Sunday, March 25, 2012

Ranch Dressing/Dip

Contributed by Denise Koss

Ok, take in mind that I found this before I went organic and it is for ranch dressing, but I am sure you can tweek it and make it for a dip as well: In a small bowl add together...2 T water, 1/2 t pepper, 1/2 t dill weed, 1/2 t dried parsley, 1/2 t dried basil, 1/2 t thyme, 1/4 t minced garlic or 1/8 t garlic powder, and 1/4 t paprika. (Let this sit for 5 minutes) Add and mix in: 2/3 cup buttermilk, 1/3 cup mayonaise, 1 T cider vinegar, 1 t dijon mustard, 1 t sugar, and 1/4 t salt.

Homemade Yogurt - Cooler Method

Contributed by Susanna Holcomb
Original Source:
Okay here is the link to the homemade yogurt recipe. I am linking to the original in fairness to the author. :) Here is what I do that is a little different. I don't boil my containers...I just make sure that they are clean. I also pour boiling water in the cooler. I found that it cools off too much otherwise. I will say that I keep my cooler in our unheated garage so the temperature outside does effect it. I also make the yogurt in the evening and let it sit overnight - much longer than 3 hours. This does result in a much more tart yogurt. It is a thinner consistency than store bought but that is because we are not using pectin. Often I make 2 gallons at a time and mix whole milk and 2%. Why so much? Because it does not take that much longer to do 2 gallons at once and it will... keep in the fridge for up to one month. The other change that I do is this - I make 1/2 of the batch vanilla and put it in half-pint mason jars. (they were much cheaper than other small glass with lid options.) This allows my 8 year old and others to have a serving of yogurt with ease. The plain yogurt I make in quart mason jars. I put both in the cooler as the size of the container does not effect the culturing time. Still not convinced to make yogurt? A gallon of milk = a gallon of yogurt. In my neck of the woods a gallon of milk is $2.98 and the last time I bought a quart of plain yogurt it was $1.97 (x4= $7.88) If your family eats a lot of yogurt is worth it to at least try it. Oh, do you like fruit in your yogurt? You can add jam, jelly or fresh fruit to it after it is made. Happy yogurt making!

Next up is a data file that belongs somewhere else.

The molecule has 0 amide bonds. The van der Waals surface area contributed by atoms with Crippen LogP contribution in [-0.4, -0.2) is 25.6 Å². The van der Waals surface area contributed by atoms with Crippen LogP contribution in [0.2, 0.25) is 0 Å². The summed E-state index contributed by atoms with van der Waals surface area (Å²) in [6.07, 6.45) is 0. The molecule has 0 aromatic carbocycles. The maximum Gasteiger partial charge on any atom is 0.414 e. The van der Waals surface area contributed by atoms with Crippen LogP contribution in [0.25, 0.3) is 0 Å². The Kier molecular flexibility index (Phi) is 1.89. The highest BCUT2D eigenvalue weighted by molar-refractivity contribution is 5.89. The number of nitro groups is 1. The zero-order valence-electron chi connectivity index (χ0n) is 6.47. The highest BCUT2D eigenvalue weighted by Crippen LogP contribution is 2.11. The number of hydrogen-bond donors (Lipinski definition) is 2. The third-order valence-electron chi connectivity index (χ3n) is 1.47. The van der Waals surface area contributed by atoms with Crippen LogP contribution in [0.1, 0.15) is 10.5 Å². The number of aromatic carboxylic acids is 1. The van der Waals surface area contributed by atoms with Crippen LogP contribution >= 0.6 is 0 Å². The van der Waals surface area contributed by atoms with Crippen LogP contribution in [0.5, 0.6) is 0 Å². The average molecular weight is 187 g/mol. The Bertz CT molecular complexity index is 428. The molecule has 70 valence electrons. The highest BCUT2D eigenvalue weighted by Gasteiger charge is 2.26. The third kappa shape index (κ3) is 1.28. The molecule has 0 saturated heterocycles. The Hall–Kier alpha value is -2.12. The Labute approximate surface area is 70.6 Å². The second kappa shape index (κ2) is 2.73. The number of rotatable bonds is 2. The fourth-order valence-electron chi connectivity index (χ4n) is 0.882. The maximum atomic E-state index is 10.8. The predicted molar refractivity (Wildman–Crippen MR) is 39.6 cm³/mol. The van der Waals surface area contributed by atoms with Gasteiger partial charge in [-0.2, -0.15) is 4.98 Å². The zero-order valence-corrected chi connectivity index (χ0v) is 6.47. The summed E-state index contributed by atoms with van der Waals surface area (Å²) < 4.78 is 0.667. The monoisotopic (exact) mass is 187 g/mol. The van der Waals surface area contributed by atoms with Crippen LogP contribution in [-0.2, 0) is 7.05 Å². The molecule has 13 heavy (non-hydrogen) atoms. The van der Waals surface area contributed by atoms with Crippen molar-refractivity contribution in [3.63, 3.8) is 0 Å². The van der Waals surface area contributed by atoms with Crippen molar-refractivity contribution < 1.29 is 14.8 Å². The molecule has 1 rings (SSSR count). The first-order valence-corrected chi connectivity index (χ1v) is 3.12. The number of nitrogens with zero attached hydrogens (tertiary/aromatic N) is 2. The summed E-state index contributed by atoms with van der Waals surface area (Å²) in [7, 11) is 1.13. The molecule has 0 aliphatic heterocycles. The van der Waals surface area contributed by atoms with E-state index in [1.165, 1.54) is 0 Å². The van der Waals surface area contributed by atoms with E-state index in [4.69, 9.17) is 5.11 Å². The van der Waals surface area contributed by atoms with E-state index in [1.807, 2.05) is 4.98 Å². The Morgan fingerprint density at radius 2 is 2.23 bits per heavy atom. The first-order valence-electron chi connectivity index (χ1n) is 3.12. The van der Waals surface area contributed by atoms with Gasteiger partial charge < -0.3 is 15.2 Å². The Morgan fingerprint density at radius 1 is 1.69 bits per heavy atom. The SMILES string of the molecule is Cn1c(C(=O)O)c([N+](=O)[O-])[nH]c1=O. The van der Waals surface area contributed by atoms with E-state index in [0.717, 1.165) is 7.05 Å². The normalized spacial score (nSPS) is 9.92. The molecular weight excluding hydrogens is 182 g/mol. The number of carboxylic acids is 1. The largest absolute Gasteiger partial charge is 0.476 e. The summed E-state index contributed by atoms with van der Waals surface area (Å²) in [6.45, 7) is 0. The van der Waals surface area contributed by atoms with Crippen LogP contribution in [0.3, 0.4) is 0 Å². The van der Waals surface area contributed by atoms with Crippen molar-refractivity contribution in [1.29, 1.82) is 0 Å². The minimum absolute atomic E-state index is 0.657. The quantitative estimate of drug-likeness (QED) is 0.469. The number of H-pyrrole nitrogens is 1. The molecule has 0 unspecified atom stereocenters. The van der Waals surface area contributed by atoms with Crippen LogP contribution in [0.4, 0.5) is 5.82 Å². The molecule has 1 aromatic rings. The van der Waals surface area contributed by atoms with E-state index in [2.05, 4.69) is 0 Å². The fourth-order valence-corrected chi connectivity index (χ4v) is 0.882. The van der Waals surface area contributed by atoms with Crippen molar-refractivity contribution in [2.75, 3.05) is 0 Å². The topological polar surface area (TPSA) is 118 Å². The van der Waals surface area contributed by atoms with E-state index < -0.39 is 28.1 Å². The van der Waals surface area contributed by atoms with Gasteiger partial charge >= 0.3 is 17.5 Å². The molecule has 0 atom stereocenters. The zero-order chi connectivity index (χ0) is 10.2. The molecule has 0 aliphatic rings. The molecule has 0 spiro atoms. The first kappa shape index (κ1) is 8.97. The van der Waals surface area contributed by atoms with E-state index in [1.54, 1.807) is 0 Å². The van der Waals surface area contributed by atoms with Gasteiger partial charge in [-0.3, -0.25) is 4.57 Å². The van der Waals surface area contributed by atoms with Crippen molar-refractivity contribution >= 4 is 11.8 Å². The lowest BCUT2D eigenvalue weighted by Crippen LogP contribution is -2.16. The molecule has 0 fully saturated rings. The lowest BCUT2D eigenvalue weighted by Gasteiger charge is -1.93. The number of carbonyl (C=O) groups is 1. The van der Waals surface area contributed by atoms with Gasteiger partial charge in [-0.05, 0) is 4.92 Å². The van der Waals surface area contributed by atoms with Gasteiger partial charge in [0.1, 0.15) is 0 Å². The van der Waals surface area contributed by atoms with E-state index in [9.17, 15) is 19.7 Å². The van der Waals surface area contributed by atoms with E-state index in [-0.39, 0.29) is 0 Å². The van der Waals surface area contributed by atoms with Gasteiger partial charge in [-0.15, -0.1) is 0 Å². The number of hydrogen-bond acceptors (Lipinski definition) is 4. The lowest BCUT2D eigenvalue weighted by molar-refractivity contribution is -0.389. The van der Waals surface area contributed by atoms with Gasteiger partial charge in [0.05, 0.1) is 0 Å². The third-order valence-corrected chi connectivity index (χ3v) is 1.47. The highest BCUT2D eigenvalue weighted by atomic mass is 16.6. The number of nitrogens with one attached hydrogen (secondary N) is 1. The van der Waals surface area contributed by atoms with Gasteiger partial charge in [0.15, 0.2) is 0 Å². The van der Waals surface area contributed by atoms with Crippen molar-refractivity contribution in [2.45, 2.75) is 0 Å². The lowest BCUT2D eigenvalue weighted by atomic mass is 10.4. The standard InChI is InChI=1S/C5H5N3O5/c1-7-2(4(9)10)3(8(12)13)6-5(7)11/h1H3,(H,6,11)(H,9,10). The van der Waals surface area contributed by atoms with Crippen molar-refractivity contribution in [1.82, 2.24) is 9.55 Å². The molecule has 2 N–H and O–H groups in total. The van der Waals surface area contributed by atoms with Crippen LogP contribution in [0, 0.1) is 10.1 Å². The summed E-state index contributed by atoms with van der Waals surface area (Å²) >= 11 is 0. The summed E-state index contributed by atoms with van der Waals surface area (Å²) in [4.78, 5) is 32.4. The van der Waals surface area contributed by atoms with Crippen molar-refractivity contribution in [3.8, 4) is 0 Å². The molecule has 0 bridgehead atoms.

The recipe (from The Frugal Girl):
Homemade Yogurt (makes 4 quarts, which will keep for at least a month in the fridge)
For vanilla yogurt directions, see the bottom of the recipe.
1 gallon of milk
1 cup yogurt starter(you can use a small cup of plain Dannon or Yoplait yogurt, or you can use a cup from your previous batch.)
1. Place four quart glass canning jars, four lids, and four screw-tops in a large pot. Fill with an inch of water; cover with lid and heat to boiling. Boil for ten minutes. Leave the lid on the pot and move it off the heat until you are ready to use the jars.
2. Pour one gallon of milk into a large, heavy bottomed stockpot or Dutch oven. Heat the milk to 185-190 degrees Farenheit(90-90 Celcius).
3. Place the pot in a sink filled with cold water and let the milk cool to 120 degrees fahrenheit(50-55 degrees celsius)
4. Stir one cup of yogurt starter into the cooled milk, using a whisk. Stir well to ensure that the starter is thoroughly incorporated into the milk.